AS EVERY CARBON-BASED life form on this planet surely knows, Barack Obama, the junior Democratic senator from Illinois, is running for president. Since making his announcement, there has been no end of commentary about him in all quarters — musing over his charisma and the prospect he offers of being the first African American to be elected to the White House.

But it's clear that Obama also is running for an equally important unelected office..."

Wikipedia reports

Part of Saltsman's response to the controversy was that the song was actually a parody of Ehrenstein's "irresponsible" column itself, rather than a parody of Obama. Ehrenstein responded to the controversy in a post on his blog in late December.

So Huckabee's former manager Saltsman thinks the column on which the song was based -- that he included on a Christmas CD he distributed to GOP officials because he felt it would help him win their votes to become GOP Chairman -- was "irresponsible" to start with.

For the Anon who can't find a working version of the song at, (this copy was working this morning) lyrics like these are demeaning:

"Yeah, the guy from the L.A. paper
Said he makes guilty whites feel good
They’ll vote for him, and not for me
‘Cause he’s not from the hood.

See, real black men, like Snoop Dog,
Or me, or Farrakhan
Have talked the talk, and walked the walk.
Not come in late and won!

Oh, Barack the Magic Negro, lives in D.C.
The L.A. Times, they called him that
‘Cause he’s black, but not authentically.

(repeat Refrain)

Some say Barack’s "articulate"
And bright and new and "clean"
The media sure loves this guy,
A white interloper’s dream!

But, when you vote for president,
Watch out, and don’t be fooled!
Don’t vote the Magic Negro in
‘Cause... (music stops, Sharpton rants, music returns)

(background vocalists repeat refrain & finish song)

And if youtube still doesn't work for you, you can follow that last link to Rush, where you'll find he has an audio clip available for members of his site.

December 30, 2008 7:12 AM  
Anonymous Anonymous said...

Republicans risk their credibility when they push anything popularized by Rush Limbaugh or Ann Coulter.

December 30, 2008 8:04 AM  
Anonymous Anonymous said...

Andrea- not anon
Robert- I hope Ann and Rush continue along with people like Chip- the continued downfall of the GOP is in their slimey hands

December 30, 2008 8:47 AM  
Anonymous Anonymous said...

It would be best, I think, to have a second party that appealed more to the center of American thought and society. I've read some studies that indicate that people tend to adopt the attitudes of the group they belong to; since the GOP has been hijacked by social conservatives and, to be honest, ill-disguised bigots, I think people who identify as conservative may feel they should think the same way. It ends up polarizing our society.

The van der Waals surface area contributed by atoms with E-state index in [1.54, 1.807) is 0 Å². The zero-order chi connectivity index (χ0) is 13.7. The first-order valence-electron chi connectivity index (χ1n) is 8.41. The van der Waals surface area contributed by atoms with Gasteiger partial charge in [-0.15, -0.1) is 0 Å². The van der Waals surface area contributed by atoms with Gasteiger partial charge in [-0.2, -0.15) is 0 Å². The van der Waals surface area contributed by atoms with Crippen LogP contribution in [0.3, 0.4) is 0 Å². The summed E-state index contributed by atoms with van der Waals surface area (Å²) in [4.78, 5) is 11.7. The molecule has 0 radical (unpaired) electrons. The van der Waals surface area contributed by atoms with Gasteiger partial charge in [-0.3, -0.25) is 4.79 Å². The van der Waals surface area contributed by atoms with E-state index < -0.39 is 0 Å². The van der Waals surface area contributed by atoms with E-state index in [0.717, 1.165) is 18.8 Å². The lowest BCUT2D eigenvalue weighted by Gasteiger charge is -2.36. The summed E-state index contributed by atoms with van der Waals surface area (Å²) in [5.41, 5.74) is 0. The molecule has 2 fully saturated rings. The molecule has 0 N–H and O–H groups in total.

When the Whig party failed to address the most important issues, it faded away and the Republican party rose to prominence. I hope either that party become more representative of our people, or that another party be created which represents conservative, but not extreme, viewpoints.


December 30, 2008 10:12 AM  
Anonymous Anonymous said...

"For the Anon who can't find a working version of the song at, (this copy was working this morning) lyrics like these are demeaning:"

Well, thanks for posting the lyrics so we can have a discussion.

I don't know who you think is demeaned and how by this song.

It seems a black writer for the LA Times wrote a piece saying that Obama is not a typical black but represents a mythical "magic negro" who whites somehow believe will save them.

Then, a political satirist mocked this line of thought.

Well, I don't find the parody very funny but I'm not highly offended. I don't see how anyone could misconstrue it as demeaning or racist.

I do think the LA Times writer is erroneous although I can understand part of what he's talking about. Obama does talk more like Sidney Poitier or Colin Powell or Prince Charles than, say, Jesse Jackson or Alan Keyes. I guess there are some blacks who may think that whites will only accept as leaders blacks that have a certain manner and are "safe". These blacks would then not see Obama's election as a final step forward but only a partial one.

Still, the LA Times writer seems to go too far with his analysis and the satirist, while clumsy, seems justified in objecting to this line of reasoning.

All in all, "no comment necesary", unless, of course, you want to figure out what's going instead of making sweeping and inappropriate judgments.

December 30, 2008 6:11 PM  
Anonymous Anonymous said...

"Anonymous" Troll:
Of all the ludicrous statements you have made, this one: "Obama does talk more like Sidney Poitier or Colin Powell or Prince Charles than, say, Jesse Jackson or Alan Keyes. I guess there are some blacks who may think that whites will only accept as leaders blacks that have a certain manner and are "safe"." identifies you as the rabid racist you really are! You dare you purport to speak for blacks? How presumptuous of you.
"I don't find the parody very funny but I'm not highly offended." Of course you are not offended - you are not a black American citizen!
Kindly take your repulsive racism with you and, once and for all, leave this blog site.

December 31, 2008 10:35 AM  
Anonymous Anonymous said...

Until you've seen and heard the accompanying video in which various black public figures are made to appear like they are performing in minstrel shows, your analysis remains meaningless. You should know what you're talking about -- all of it -- otherwise you're just wasting everyone's time. The pictures and sound add a whole other layer of racism beyond what's in the text.

December 31, 2008 12:04 PM  

Post a Comment

<< Home